Wednesday, February 21, 2024

Hunger Games Actress Amandla Stenberg Tells Fashion “Don’t Cash Crop My Cornrows”

While Team SPICE is thinking ‘Flower Power’ this month on the site, 16-year-old actress of The Hunger Games fame, Amandla Stenberg is thinking ‘Black Power,’ being caught sounding off on the fashion industry and pop culture’s misappropriation of black culture – in particular, its use of black hairstyles in fashion and mainstream music, with a video titled “Don’t Cash Crop My Cornrows.”

Asking “what would America be like if we loved black people as much as we love black culture?” the young stunner states;

“Appropriation occurs when a style leads to racist generalisations or stereotypes where it originated but is deemed as high-fashion, cool or funny when the privileged take it for themselves.”

Deep. And an accurate summarising from the teen, whose name “Amandla” means “power” in Zulu.


Deeper still, is how Amandla, whose video was originally intended for a school friend’s class project, but has gone viral since being posted to Tumblr, delves into the recent history and rise of black culture’s popularity in the mainstream, taking aim at fashion houses like Alexander McQueen and Marchesa, whose models (Caucasian for the most part) have walked the runways wearing cornrows.

Amandla as Rue in The Hunger Games
Amandla as character Rue in The Hunger Games

Amandla’s run-through of the last decade pointed out;

“Black hair has always been an essential component of black culture… Braids, locs, twists and cornrows…. As the early 2000s turned into 2010s, white people began to wear clothing and accessories associated with hip hop…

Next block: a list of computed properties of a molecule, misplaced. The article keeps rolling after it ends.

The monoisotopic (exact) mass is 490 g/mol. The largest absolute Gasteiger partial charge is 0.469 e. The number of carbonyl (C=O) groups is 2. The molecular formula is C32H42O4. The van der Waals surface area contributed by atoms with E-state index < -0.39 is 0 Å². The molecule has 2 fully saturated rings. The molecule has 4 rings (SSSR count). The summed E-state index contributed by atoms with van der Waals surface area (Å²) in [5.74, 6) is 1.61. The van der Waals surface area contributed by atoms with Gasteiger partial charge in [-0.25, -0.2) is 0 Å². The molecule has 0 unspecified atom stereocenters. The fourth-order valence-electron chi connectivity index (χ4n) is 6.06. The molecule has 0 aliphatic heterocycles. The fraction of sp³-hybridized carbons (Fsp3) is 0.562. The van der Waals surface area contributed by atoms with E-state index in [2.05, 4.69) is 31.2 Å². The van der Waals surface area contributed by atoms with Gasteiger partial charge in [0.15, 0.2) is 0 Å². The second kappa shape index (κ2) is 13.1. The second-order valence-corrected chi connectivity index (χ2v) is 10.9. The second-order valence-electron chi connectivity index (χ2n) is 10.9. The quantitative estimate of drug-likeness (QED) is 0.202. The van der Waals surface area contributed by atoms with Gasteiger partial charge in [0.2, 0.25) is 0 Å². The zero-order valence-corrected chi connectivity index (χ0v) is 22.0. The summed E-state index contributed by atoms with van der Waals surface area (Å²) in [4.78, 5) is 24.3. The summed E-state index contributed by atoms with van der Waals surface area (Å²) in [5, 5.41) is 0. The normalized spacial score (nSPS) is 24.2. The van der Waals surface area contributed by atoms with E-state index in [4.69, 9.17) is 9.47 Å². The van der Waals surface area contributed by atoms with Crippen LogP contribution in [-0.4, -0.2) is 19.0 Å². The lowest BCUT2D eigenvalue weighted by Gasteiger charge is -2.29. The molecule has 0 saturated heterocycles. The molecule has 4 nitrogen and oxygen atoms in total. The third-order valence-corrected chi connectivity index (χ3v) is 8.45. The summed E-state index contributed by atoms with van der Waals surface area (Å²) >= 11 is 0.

..By 2013, the fashion world had adopted cornrows as well – cornrows and braids were seen on high fashion runways for brands like Marchesa and Alexander McQueen, and magazines had editorial campaigns featuring cornrows as a new ‘urban’ hairstyle.”

A model rocking cornrows backstage at Alexander McQueen’s Autumn/Winter’14 showcase

In the video, which goes onto discuss the police brutality documented recently in America and the rise of white rappers in the media, Ms Stenberg concludes;

“Hip hop stems from a black struggle, it stems from jazz and blues, styles of music African-Americans created to retain humanity in the face of adversity.

Appropriation occurs when the appropriator is not aware of the deep significance of the culture that they are partaking in.”

Speaking eloquently and providing a thorough, thought-provoking evaluation of blackness in mass media, Amandla Stenberg’s video is well worth a watch – do that below and let us know your thoughts on the topic in the comments box or on Facebook, Twitter or Instagram @SPICETVAFRICA.

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